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下絵の世界

下絵の世界
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Earlier we looked at paper decorated with gold and silver leaf. Another way to use gold and silver to decorate books was to paint motifs on the page using gold and silver paints known traditionally as kindei (gold mud) and gindei (silver mud). In this example, especially at the top and bottom parts of the page, you see these drawings of clouds and mist made of fine gold sand, and then these exquisite maple leaves drawn with gold paint it is an extremely finely decorated example. Because they are under the written text, they are called shitae (“under-pictures”). Shitae can come in any color not just gold.
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The earliest examples are the elegant books of the Heian period, but like decorative techniques, there was a revival in the 17th century, during the Edo period, when Heian styles were widely imitated. Here is an example in scroll format, here it’s an accordion book (orihon), here you see this picture of a flowing stream with grass and leaves painted with gold and silver color. The same technique was also used on book covers as in this example. Though these are not called shitae, you see these fine drawings using gold and silver paint, this technique of adding motifs to the cover using gold and silver paint was also used with a peak of popularity in the 17th century.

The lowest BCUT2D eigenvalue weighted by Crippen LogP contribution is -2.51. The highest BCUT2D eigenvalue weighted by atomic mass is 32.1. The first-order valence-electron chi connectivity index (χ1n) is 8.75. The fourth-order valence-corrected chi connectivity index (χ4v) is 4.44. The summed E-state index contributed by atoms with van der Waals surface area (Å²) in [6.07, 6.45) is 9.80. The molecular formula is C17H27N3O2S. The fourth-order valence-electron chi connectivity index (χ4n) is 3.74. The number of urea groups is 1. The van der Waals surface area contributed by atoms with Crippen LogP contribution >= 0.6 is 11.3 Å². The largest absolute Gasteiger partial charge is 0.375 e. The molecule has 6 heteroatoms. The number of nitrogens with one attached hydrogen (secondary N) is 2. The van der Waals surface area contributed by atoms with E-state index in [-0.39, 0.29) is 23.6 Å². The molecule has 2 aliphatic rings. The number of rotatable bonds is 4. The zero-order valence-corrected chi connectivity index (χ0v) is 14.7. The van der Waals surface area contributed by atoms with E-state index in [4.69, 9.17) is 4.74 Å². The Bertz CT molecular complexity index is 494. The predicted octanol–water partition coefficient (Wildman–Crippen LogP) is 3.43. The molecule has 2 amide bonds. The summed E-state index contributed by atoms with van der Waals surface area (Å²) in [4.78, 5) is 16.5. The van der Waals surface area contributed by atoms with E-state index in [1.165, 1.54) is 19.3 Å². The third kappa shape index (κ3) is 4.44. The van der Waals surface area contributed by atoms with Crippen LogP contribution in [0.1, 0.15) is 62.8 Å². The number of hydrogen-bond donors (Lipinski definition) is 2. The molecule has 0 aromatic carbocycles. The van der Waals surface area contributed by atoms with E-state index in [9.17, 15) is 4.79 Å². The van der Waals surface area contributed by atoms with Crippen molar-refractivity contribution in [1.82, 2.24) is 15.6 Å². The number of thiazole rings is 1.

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This one here is a poetry collection, but the picture on the cover is a rendition of a scene in the Tale of Genji (Genji monogatari, early 11th c.). The level of decoration is stunning. One important thing to keep in mind, you see here the picture of a horse generally speaking, there is no connection between the under paintings and the content of the written text. However, there is in some cases. Here the word “white horse” appears in the text, and here is the image of a horse this was originally part of a scroll and was cut off so in this case there is a correlation between the text and the motif.
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It may appear strange but if you look at the painting closely, you will see that care was taken to avoid going over the text. So this picture is not a real shitae but was added to the book after the text was inscribed. It’s important to pay attention to these differences. Shitae are another unique feature of traditional Japanese books.

日本の書物では、金や銀の絵の具である金泥(きんでい)・銀泥を(ぎんでい)を用いて、あらかじめ花鳥や山水など様々な絵や模様などを加えることも良く行われました。文字を書くと、それらは文字の下になることから、このような料紙の装飾を「下絵(したえ)」と呼びます。

平安時代頃のものから見ることができ、やはり江戸時代の17世紀頃の豪華本で事例が多いものです。漢詩や和歌を書きとどめるための紙片である短冊(たんざく)や色紙(しきし)の下絵を含めて、基本的に文字で書かれた内容とその部分の下絵には関連がないのが普通です。

まれに文字の内容と下絵とに関連が認められることがありますが、その殆どが下絵がない本の価値を高めるために、後になって下絵を加えたものです。当然文字の下に絵の具を入れることはできないので、文字の上に絵の具が乗っていたり、文字を避けるようにして絵を加えたりしています。その点に注意すればその識別は容易です。

厳密には下絵ではなく、「表紙模様」とでも言うべきですが、表紙に下絵と同様に金銀泥などで絵や模様が加えられたものも、17世紀を中心として多くの事例が存しています。

ビデオでは後から入れたものを含めて、様々な下絵のある美しい作品をご覧ください。

ビデオの2:30あたりで、下の図のように「白駒」の文字を見ることができます。そして、その白駒の絵が下絵として描かれていることを見ることができます。

book 図1 白駒の文字と下絵

ビデオで紹介されている書物

books on the table

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古書から読み解く日本の文化: 和本を彩る和紙の世界

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